Understanding how white wine ages

Despite many scientific research the white wine aging process remains quite unclear. However, we are certain of the importance of certain grape glycosides in this process. During the white wine aging process, theu help to develop varietal aromas in the wine.

Given the much lower level of phenolics in white wine (compared to red wines), the central component helping a white wine to age is its acidity level…

Understanding how (good) red wine ages

To untutored wine taster, older red wines seem to be softer and gentler than harsh, inky young red wines. Those who notice such things will also observe a change in colour, typically from deep purple to light brick red. There should also be more sediment in old wine than a young one.

All of these phenomena are connected, and they are particularly related to the behavior of phenolics. These phenolics are compounds found in grapes, particularly in the skins…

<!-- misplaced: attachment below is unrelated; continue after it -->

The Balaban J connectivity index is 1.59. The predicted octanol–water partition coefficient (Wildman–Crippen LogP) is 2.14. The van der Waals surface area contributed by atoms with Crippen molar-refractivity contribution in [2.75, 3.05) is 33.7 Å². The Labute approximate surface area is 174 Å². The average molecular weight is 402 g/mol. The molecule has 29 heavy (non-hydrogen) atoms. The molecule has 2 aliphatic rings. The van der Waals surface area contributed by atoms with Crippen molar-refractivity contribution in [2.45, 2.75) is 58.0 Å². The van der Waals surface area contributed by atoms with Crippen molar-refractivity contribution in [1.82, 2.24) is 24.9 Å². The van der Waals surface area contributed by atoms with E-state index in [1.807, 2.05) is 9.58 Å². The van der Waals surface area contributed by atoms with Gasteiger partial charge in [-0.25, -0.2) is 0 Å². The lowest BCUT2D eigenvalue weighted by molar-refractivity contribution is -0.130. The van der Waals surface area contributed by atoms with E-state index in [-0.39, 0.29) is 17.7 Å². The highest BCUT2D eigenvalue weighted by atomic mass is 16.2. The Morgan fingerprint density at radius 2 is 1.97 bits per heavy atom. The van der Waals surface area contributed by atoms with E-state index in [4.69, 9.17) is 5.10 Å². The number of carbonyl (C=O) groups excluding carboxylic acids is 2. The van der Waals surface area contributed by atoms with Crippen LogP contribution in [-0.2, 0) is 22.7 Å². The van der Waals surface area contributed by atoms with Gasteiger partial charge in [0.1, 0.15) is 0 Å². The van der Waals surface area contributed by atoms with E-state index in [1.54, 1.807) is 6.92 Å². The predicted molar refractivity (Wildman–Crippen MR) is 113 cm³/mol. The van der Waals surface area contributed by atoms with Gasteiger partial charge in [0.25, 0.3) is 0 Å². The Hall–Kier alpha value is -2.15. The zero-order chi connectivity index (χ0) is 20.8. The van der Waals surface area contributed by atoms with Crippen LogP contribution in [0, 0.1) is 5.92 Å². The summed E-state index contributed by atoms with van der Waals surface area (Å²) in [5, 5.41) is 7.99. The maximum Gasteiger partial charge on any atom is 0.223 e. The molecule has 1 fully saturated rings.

Understanding Wine Acidity

Acidity is a general term for the fresh, tart or sour taste produced by the natural organic acids present in a wine. It is generally considered that wines owe their attractive qualities to a proper balance between this acidic character and the sweet and bitter sensations of other components.

All wines have some level of acidity, which is typically perceived on the human palate by a prickling sensation on the sides of the tongue.

Understanding the role of Acetaldehyde in a wine

‘Acetaldehydes’ are the most common member of the group of chemical compounds known as ‘Aldehydes’, a natural constituent of nearly all plant material, including grapes. Acetaldehyde is the next to last substance involved in the fermentation pathway (and is therefore a minor constituent of all fermented products). Acetaldehyde is naturally present in wine and all wines still contain acetaldehyde after fermentation…

Understanding the ‘Rhône Rangers’ movement

The term ‘Rhône Rangers’ is a quite loose term used to designate the affiliation of California Wine producers led by Bob Lindquist from the Qupé Winery and Randall Grahm from the Bonny Doon winery. In the 1980s, both of them, decided to produce wines in the style of red wines (mainly from Syrah, Grenache and Mourvedre grape varieties) and white wines (from the Viognier grape variety) made in the Rhône Valley, France…